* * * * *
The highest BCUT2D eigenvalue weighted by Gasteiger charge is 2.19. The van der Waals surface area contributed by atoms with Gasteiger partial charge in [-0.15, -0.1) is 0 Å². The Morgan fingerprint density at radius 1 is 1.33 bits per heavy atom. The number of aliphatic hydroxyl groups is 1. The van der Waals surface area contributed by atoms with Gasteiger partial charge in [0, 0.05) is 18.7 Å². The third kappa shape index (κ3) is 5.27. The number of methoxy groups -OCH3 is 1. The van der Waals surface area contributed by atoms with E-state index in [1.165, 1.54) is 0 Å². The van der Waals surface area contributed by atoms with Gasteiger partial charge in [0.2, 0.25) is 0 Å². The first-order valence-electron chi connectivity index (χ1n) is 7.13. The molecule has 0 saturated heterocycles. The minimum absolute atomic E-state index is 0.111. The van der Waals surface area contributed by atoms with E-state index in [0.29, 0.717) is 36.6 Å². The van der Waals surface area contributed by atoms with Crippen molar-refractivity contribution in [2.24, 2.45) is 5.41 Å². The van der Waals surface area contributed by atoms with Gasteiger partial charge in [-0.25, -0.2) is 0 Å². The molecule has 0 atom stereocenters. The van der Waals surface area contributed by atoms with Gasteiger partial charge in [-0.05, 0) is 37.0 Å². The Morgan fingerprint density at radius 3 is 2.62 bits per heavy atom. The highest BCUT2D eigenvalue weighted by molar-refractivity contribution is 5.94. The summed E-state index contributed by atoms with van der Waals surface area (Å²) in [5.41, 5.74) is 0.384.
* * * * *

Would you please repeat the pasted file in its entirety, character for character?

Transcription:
The highest BCUT2D eigenvalue weighted by Gasteiger charge is 2.19. The van der Waals surface area contributed by atoms with Gasteiger partial charge in [-0.15, -0.1) is 0 Å². The Morgan fingerprint density at radius 1 is 1.33 bits per heavy atom. The number of aliphatic hydroxyl groups is 1. The van der Waals surface area contributed by atoms with Gasteiger partial charge in [0, 0.05) is 18.7 Å². The third kappa shape index (κ3) is 5.27. The number of methoxy groups -OCH3 is 1. The van der Waals surface area contributed by atoms with E-state index in [1.165, 1.54) is 0 Å². The van der Waals surface area contributed by atoms with Gasteiger partial charge in [0.2, 0.25) is 0 Å². The first-order valence-electron chi connectivity index (χ1n) is 7.13. The molecule has 0 saturated heterocycles. The minimum absolute atomic E-state index is 0.111. The van der Waals surface area contributed by atoms with E-state index in [0.29, 0.717) is 36.6 Å². The van der Waals surface area contributed by atoms with Crippen molar-refractivity contribution in [2.24, 2.45) is 5.41 Å². The van der Waals surface area contributed by atoms with Gasteiger partial charge in [-0.25, -0.2) is 0 Å². The molecule has 0 atom stereocenters. The van der Waals surface area contributed by atoms with Gasteiger partial charge in [-0.05, 0) is 37.0 Å². The Morgan fingerprint density at radius 3 is 2.62 bits per heavy atom. The highest BCUT2D eigenvalue weighted by molar-refractivity contribution is 5.94. The summed E-state index contributed by atoms with van der Waals surface area (Å²) in [5.41, 5.74) is 0.384.